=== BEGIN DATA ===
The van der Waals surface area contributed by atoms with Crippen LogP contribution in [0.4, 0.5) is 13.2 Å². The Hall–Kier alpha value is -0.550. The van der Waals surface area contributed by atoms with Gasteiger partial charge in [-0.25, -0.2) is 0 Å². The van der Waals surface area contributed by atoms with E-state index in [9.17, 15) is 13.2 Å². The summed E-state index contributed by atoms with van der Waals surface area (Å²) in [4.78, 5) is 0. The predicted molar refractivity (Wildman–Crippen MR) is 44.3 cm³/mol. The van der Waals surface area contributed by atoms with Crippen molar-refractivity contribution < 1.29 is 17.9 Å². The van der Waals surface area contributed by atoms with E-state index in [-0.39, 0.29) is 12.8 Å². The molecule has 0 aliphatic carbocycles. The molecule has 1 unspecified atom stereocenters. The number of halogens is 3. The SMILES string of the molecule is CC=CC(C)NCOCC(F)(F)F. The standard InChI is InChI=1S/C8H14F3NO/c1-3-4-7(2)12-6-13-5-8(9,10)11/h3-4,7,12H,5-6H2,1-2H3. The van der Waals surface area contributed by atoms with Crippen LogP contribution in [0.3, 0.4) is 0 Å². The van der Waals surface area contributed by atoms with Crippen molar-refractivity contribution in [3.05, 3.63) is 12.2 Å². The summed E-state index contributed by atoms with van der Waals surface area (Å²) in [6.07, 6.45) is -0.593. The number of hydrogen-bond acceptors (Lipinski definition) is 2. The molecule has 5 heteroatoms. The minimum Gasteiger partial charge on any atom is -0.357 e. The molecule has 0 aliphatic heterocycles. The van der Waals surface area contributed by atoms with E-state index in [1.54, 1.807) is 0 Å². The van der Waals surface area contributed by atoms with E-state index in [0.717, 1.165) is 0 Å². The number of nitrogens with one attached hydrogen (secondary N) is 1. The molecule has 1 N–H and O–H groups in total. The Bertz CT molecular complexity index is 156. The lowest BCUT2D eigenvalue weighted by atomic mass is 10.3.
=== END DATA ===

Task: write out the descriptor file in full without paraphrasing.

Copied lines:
The van der Waals surface area contributed by atoms with Crippen LogP contribution in [0.4, 0.5) is 13.2 Å². The Hall–Kier alpha value is -0.550. The van der Waals surface area contributed by atoms with Gasteiger partial charge in [-0.25, -0.2) is 0 Å². The van der Waals surface area contributed by atoms with E-state index in [9.17, 15) is 13.2 Å². The summed E-state index contributed by atoms with van der Waals surface area (Å²) in [4.78, 5) is 0. The predicted molar refractivity (Wildman–Crippen MR) is 44.3 cm³/mol. The van der Waals surface area contributed by atoms with Crippen molar-refractivity contribution < 1.29 is 17.9 Å². The van der Waals surface area contributed by atoms with E-state index in [-0.39, 0.29) is 12.8 Å². The molecule has 0 aliphatic carbocycles. The molecule has 1 unspecified atom stereocenters. The number of halogens is 3. The SMILES string of the molecule is CC=CC(C)NCOCC(F)(F)F. The standard InChI is InChI=1S/C8H14F3NO/c1-3-4-7(2)12-6-13-5-8(9,10)11/h3-4,7,12H,5-6H2,1-2H3. The van der Waals surface area contributed by atoms with Crippen LogP contribution in [0.3, 0.4) is 0 Å². The van der Waals surface area contributed by atoms with Crippen molar-refractivity contribution in [3.05, 3.63) is 12.2 Å². The summed E-state index contributed by atoms with van der Waals surface area (Å²) in [6.07, 6.45) is -0.593. The number of hydrogen-bond acceptors (Lipinski definition) is 2. The molecule has 5 heteroatoms. The minimum Gasteiger partial charge on any atom is -0.357 e. The molecule has 0 aliphatic heterocycles. The van der Waals surface area contributed by atoms with E-state index in [1.54, 1.807) is 0 Å². The van der Waals surface area contributed by atoms with E-state index in [0.717, 1.165) is 0 Å². The number of nitrogens with one attached hydrogen (secondary N) is 1. The molecule has 1 N–H and O–H groups in total. The Bertz CT molecular complexity index is 156. The lowest BCUT2D eigenvalue weighted by atomic mass is 10.3.